1. The RIA's discussion of the rule's benefits could be greatly improved.

The FNS does not adequately explain, much less quantify, the anticipated benefits of this regulation. While Advocacy understands that certain parts of the proposed rule are necessary to codify mandatory provisions of the 2014 Farm Bill, we encourage FNS to describe in more specific terms, and to quantify where feasible, the incremental benefits of this regulation. For example, in its accounting statement of benefits FNS states that the regulation will allow "FNS to effectively enforce the prohibition against the purchase of hot foods with SNAP benefits, better ensure that authorized firms offer nutritious foods and also better ensure that only those establishments that effectuate the purposes of

SNAP are authorized."[29] However, FNS does not explain the magnitude of any of the above-referenced problems or the extent to which the proposed rule will produce the desired benefits. The analysis could be improved if FNS provided a more extensive discussion of anticipated benefits and how each of the regulatory provisions relates to those benefits. Quantification would greatly improve the analysis to the extent that it is feasible.

  1. The RIA's discussion of costs is lacking analysis, quantification and transparency.

FNS' analysis of costs is deficient with respect to both the RIA and the IRFA. With regards to the RIA, it appears that FNS failed to analyze costs. In Section II of the RIA ("Summary of Impacts"), FNS does not provide any numbers to quantify or monetize benefits, costs, transfers, or federal budget impacts. Instead, it simply provides a table of asterisks, apparently indicating that all relevant figures are less than $1 million per year. Neither per-firm cost estimates, nor aggregate cost estimates, are provided for any provision of the rule. There is also no discussion of how any cost estimates (or the lack thereof) were deduced. FNS should conduct a cost analysis, explain its methodology and assumptions, and populate all relevant tables with the resulting numbers.

With respect to the IRFA, FNS should be more transparent about its methodology for developing its cost estimates. While IRFA Table 2 ("Wholesale Costs for Specific Food Items in Each Staple Food Group") lists potential compositions of seven food varieties for each of the staple food groups, FNS does not indicate the source of the cost estimates, what year the estimates were obtained , whether costs would vary by region , or whether costs vary depending on purchase volume. This information would assist commenters in assessing the reasonableness of FNS ' estimates and assumptions.

  1. Small businesses are concerned with various requirements contained in the proposed rule and the associated costs.

The stakeholders that approached Advocacy voiced trepidation with many of the regulatory proposals contained in the rule and the associated costs.  Advocacy wishes to bring those small business concerns to the attention of the FNS.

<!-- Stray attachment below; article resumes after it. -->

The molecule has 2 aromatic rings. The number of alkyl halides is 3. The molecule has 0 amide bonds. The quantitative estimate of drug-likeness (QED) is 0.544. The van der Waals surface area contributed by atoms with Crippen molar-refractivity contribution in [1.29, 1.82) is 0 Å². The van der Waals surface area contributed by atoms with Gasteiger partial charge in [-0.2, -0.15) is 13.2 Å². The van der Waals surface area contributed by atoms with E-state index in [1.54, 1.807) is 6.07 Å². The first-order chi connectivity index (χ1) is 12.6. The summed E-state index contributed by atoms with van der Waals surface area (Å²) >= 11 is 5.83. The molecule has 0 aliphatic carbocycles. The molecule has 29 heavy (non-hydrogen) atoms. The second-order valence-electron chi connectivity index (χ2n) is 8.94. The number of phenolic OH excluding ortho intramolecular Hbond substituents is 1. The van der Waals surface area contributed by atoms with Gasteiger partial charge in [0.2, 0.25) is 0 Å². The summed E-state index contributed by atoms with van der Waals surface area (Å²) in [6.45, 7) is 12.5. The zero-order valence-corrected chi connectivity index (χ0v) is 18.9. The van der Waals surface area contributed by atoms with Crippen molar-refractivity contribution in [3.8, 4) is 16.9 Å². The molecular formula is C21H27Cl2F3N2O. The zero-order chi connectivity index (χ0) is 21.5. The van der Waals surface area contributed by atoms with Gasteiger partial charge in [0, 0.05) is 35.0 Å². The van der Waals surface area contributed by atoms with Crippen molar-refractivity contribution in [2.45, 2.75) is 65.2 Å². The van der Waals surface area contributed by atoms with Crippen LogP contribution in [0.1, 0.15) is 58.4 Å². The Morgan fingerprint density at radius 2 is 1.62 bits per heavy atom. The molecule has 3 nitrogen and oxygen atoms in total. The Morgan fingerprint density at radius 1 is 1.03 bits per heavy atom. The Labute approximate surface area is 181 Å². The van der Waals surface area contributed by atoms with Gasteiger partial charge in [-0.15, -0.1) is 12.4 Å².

1. Small businesses that approached Advocacy are concerned that the SNAP rule's requirements will adversely impact small retail businesses covered by the rule and low-income SNAP beneficiaries (especially in rural settings) that rely on the small retailers for their sustenance.  They believe that because of the economic significance of the rule, FNS had an obligation to accurately assess the impacts of the rule under Executive Order 12866 and the RFA.[30] They suggested that the RIA and the IRFA published in the proposed rule were insufficient as they relied almost entirely on information obtained from FNS' analysis of data from the agency's Authorized Store Checklist, which was limited to a sample of 1,392 small stores.[31] The representatives also criticize FNS' use of its Retailer Policy and Management Division's Store Tracking and Redemption System (STARS) database to justify the revision to the retail store definition.  FNS draws conclusions from the database, but does not disclose the underlying data or provide a citation to where the database can be located for public review.
  2. The stakeholders note that their review of the rule suggests that FNS underestimated the costs of the rule for affected small entities, and failed to take into account costs that they will incur complying with the regulation (e.g. additional refrigeration, increased product spoilage, and increased display area caused by the increased stock requirements).   For example, the FNS' stocking provision (not required under the 2014 Farm Bill) rule would require small retailers to display at least six (6) units of each of seven (7) food varieties in four (4) staple categories.  This means that to qualify for the SNAP retailers must display a minimum of 168 FNS approved staple food items. Small businesses believe this requirement is onerous, and that alternatives exist that would minimize the economic impact of the provision.
  3. The small business representatives told Advocacy that the economic impacts of this proposed rule will fall squarely on the shoulders of small businesses and that many will have no alternative but to leave the SNAP.  This regulation comes at a time when retailers are also being asked to adapt to new Americans with Disability Act (ADA) and food safety regulations.
  4. The rule proposes that any entity with over 15 percent of its total food sales in items that are cooked or heated on-site before or after purchase would be ineligible to participate in the SNAP.  NACS estimates that of the 154,195 of the total number of retailers currently participating in SNAP, 47,000 will be barred immediately because over 15 percent of their total food sales come from items that are cooked or heated on site.  The provision requiring seven (7) single­ingredient items in each of four staple food categories would eliminate 91,624 stores based on their current stocking patterns, and 57,551 of these stores would be unable to participate in the program unless they augment their stock.  The majority of these stores will be small businesses.